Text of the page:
Quality Improvement Ethics: Lessons From the SUPPORT Study

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Benjamin S. Wilfond

Tag(s): Journal article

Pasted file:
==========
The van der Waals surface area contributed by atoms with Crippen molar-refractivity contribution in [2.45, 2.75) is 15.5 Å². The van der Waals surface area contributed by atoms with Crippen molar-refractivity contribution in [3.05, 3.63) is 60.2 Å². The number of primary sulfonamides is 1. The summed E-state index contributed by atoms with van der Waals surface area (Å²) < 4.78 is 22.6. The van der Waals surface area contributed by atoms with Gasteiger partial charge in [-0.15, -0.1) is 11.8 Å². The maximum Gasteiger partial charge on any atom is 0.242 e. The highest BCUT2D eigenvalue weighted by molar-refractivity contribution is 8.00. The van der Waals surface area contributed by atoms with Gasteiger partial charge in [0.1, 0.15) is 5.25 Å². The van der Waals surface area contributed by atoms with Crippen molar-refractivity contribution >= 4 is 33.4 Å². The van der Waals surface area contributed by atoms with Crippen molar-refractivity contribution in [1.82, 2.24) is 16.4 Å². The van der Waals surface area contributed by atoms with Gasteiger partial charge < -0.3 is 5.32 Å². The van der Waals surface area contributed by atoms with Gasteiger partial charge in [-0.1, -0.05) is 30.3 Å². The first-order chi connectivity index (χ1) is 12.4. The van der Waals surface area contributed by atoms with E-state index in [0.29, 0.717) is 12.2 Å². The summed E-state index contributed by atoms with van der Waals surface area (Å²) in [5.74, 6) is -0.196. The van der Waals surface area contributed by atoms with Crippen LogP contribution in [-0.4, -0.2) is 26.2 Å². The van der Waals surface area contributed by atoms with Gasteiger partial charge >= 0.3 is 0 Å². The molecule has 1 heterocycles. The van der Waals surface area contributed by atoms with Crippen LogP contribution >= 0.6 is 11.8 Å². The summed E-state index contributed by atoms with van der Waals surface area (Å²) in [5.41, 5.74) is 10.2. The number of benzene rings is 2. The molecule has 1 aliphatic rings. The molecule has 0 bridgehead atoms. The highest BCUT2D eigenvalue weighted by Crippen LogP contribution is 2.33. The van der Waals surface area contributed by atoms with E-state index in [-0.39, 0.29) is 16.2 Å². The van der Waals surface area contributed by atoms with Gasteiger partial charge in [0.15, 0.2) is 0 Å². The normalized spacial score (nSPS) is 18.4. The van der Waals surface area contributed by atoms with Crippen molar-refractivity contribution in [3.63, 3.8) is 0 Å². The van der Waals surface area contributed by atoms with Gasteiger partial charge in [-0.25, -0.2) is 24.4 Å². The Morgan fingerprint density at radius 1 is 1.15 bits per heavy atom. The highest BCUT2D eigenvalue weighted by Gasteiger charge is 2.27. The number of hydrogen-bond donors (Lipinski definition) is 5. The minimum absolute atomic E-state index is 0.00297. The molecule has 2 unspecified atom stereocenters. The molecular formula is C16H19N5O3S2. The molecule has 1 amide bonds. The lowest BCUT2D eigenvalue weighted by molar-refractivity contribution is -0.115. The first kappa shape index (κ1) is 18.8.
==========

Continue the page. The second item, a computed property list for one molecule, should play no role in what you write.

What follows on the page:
The Office of Human Research Protections was not justified in issuing findings against the SUPPORT Institutions. Our community can learn from the evolving healthcare transformation into learning health systems by thinking about the novel ethical issues about standard of care research raised by the SUPPORT with the same spirit of quality improvement. The current regulatory framework and the concept of foreseeable research risks is insufficient to advance the debate about the ethics of randomization of standard clinical interventions. This article uses the example of the Wisconsin cystic fibrosis randomized clinical trial for newborn screening trial to explore the distinctions between risks of research and clinical care and waivers of informed consent for randomization. Collaborative exploration of these complex policy issues is needed and further deliberation, community engagement, and social science research will be critical to advance novel approaches for informed consent.

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